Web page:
Some of our critics complain about the economics of telehealth technologies. But we’re not talking about hugely expensive pieces of equipment or software, compared especially to the dollars spent on hospital technologies. We’re talking about providing high quality electronic care at home to complement in-person care at the clinic or hospital through inexpensive and widely available information technologies. These kinds of technologies provide new affordances–monitoring actual vital sign trends, doing quick video visits with patients, providing just-in-time patient education on managing a chronic condition, surveying patients in their homes and at moments where real behavior change occurs–that aren’t available to traditional face-to-face encounters that we hold so sacred, so entrenched, in our policies, payments, and practices.
We’ve all seen nurses and physicians using our technologies quite successfully who then become concerned about the ethics of continuing a pilot because their patients in the control group (without the technology) aren’t doing well by comparison. Clinicians–once trained and comfortable with integrating the technology into their workflow and incentives–don’t want to go back to the “old way” of doing things when the innovative pilot program (often dependent upon grant dollars) is done. Many of them liken telehealth to being given ultrasound or MRI technology for the first time: once you have experienced it, it’s hard to imagine delivering the best care to your patients without such a fundamentally game-changing tool. There is simply no substitute for it.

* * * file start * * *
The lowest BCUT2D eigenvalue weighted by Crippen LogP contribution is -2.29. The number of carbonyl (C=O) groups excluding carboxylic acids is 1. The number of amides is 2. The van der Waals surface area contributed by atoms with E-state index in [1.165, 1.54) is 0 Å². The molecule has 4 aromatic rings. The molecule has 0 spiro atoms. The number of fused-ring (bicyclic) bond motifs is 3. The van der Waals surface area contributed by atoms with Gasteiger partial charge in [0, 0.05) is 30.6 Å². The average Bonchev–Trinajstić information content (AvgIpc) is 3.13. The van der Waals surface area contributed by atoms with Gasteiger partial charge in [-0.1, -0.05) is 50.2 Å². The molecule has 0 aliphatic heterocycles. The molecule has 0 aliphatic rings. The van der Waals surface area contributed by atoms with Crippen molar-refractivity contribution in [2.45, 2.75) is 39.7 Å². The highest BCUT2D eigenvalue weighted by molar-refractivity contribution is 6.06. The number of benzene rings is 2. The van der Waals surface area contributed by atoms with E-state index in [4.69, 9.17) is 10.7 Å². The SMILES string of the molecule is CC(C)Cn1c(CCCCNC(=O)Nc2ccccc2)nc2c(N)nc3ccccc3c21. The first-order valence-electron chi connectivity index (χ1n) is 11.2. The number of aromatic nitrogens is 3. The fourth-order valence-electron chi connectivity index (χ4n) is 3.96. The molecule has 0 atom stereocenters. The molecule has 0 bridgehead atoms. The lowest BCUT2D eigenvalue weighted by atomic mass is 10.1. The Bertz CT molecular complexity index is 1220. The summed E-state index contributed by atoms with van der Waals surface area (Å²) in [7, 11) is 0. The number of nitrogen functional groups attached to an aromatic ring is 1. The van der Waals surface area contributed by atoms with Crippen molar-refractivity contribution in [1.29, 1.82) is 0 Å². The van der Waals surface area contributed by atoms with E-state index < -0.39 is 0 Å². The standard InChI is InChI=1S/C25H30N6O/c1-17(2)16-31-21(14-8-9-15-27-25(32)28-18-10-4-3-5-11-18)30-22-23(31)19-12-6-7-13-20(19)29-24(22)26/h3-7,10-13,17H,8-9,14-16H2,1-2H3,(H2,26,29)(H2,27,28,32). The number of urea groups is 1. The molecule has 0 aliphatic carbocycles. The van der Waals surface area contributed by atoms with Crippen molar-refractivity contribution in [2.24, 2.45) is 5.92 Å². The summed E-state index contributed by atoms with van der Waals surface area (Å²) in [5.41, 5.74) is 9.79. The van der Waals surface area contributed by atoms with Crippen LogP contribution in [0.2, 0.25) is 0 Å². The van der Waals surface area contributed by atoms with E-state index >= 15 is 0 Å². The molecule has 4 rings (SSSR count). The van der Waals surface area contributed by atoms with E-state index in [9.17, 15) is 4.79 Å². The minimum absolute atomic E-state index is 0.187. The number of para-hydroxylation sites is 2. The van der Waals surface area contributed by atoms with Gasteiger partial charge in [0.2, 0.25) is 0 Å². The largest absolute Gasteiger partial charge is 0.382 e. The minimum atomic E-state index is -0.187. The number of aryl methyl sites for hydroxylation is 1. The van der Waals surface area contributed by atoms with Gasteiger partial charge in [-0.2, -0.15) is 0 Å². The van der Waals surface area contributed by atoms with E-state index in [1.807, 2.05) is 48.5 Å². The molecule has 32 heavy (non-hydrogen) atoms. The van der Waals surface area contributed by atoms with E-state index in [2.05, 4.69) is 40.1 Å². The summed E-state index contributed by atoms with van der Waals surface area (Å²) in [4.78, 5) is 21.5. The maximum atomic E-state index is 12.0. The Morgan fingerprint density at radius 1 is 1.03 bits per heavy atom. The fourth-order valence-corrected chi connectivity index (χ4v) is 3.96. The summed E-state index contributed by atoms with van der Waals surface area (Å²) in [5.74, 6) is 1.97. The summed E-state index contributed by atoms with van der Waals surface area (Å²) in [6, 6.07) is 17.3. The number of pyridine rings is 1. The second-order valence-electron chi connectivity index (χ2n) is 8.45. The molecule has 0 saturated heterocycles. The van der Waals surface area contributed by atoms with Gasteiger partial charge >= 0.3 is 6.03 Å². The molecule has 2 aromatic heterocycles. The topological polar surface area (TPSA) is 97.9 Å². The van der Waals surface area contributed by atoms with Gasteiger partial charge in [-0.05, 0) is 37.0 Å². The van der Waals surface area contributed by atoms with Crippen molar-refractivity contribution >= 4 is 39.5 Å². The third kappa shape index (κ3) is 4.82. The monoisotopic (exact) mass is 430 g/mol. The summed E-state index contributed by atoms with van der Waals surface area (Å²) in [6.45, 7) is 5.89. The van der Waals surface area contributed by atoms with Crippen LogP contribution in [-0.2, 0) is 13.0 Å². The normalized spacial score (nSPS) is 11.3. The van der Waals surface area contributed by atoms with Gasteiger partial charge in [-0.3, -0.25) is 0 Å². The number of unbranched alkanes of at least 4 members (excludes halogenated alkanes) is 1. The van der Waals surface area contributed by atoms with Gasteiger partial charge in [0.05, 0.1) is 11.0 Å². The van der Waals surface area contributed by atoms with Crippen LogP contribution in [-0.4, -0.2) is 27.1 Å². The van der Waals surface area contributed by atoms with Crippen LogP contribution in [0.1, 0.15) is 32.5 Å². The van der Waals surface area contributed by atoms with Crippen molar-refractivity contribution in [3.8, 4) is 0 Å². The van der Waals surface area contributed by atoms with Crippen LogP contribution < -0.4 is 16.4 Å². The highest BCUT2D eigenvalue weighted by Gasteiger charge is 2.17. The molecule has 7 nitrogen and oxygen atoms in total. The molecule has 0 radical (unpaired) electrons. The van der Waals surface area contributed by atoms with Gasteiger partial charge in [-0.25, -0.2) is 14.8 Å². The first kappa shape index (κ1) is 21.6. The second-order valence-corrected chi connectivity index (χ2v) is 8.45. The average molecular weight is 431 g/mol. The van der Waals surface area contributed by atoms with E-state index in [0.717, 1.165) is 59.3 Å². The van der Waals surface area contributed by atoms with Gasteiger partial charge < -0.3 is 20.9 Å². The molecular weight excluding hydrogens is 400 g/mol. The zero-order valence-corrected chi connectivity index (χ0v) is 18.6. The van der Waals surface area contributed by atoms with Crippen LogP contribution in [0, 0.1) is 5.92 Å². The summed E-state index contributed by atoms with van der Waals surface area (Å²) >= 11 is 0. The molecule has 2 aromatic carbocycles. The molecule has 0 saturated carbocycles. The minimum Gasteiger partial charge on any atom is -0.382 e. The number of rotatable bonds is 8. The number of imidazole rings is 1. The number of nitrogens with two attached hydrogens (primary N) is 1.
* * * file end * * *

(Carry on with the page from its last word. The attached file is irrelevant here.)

Skeptics about e-care inevitably ask me, “Isn’t it unethical to interfere with the traditional doctor-patient bond by replacing that with electronic encounters?” But I would ask the question the other way around: Isn’t it unethical to continue treating patients using status quo delivery models when e-care and other new models offer the possibility of better, safer, and even more cost-effective care? What are the ethics of requiring patients to come in for routine labwork or office visits simply because the payment model for doctors requires a face-to-face visit? How ethical–or effective or even cost justified–is it to continue to ask chronic disease and elderly patients–many of whom struggle to find transportation or risk their health by coming into a germ-filled environment–to travel to a clinic for care that can, increasingly, be done from the safety of their own homes? And how ethical, given Judy’s experience, is it to curtail e-care that is really working well because of concerns about risk, exposure, and the challenges of changing clinical practice?